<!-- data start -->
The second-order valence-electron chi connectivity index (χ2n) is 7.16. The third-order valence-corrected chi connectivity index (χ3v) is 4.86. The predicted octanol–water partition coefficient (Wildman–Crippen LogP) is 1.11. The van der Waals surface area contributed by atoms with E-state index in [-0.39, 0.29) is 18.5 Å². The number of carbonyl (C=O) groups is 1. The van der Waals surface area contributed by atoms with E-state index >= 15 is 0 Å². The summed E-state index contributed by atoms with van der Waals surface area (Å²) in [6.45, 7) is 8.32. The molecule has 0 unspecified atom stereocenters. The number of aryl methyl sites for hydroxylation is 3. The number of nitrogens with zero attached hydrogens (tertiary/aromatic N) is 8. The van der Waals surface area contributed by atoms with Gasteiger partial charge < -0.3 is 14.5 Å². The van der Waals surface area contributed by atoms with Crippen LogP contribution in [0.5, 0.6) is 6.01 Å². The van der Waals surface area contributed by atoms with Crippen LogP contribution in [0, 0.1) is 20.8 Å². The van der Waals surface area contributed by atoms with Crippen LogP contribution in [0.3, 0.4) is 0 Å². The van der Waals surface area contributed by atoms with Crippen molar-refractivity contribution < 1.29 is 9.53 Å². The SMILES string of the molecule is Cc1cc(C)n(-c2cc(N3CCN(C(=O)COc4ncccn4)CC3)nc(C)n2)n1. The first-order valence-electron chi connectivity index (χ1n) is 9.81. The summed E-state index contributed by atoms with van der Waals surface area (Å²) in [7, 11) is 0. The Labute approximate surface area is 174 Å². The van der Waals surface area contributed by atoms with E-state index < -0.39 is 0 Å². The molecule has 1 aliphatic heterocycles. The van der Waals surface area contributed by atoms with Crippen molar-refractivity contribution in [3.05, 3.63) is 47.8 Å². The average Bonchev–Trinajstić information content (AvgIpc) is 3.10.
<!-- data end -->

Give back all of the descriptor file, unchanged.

The second-order valence-electron chi connectivity index (χ2n) is 7.16. The third-order valence-corrected chi connectivity index (χ3v) is 4.86. The predicted octanol–water partition coefficient (Wildman–Crippen LogP) is 1.11. The van der Waals surface area contributed by atoms with E-state index in [-0.39, 0.29) is 18.5 Å². The number of carbonyl (C=O) groups is 1. The van der Waals surface area contributed by atoms with E-state index >= 15 is 0 Å². The summed E-state index contributed by atoms with van der Waals surface area (Å²) in [6.45, 7) is 8.32. The molecule has 0 unspecified atom stereocenters. The number of aryl methyl sites for hydroxylation is 3. The number of nitrogens with zero attached hydrogens (tertiary/aromatic N) is 8. The van der Waals surface area contributed by atoms with Gasteiger partial charge < -0.3 is 14.5 Å². The van der Waals surface area contributed by atoms with Crippen LogP contribution in [0.5, 0.6) is 6.01 Å². The van der Waals surface area contributed by atoms with Crippen LogP contribution in [0, 0.1) is 20.8 Å². The van der Waals surface area contributed by atoms with Crippen LogP contribution in [0.3, 0.4) is 0 Å². The van der Waals surface area contributed by atoms with Crippen molar-refractivity contribution < 1.29 is 9.53 Å². The SMILES string of the molecule is Cc1cc(C)n(-c2cc(N3CCN(C(=O)COc4ncccn4)CC3)nc(C)n2)n1. The first-order valence-electron chi connectivity index (χ1n) is 9.81. The summed E-state index contributed by atoms with van der Waals surface area (Å²) in [7, 11) is 0. The Labute approximate surface area is 174 Å². The van der Waals surface area contributed by atoms with E-state index < -0.39 is 0 Å². The molecule has 1 aliphatic heterocycles. The van der Waals surface area contributed by atoms with Crippen molar-refractivity contribution in [3.05, 3.63) is 47.8 Å². The average Bonchev–Trinajstić information content (AvgIpc) is 3.10.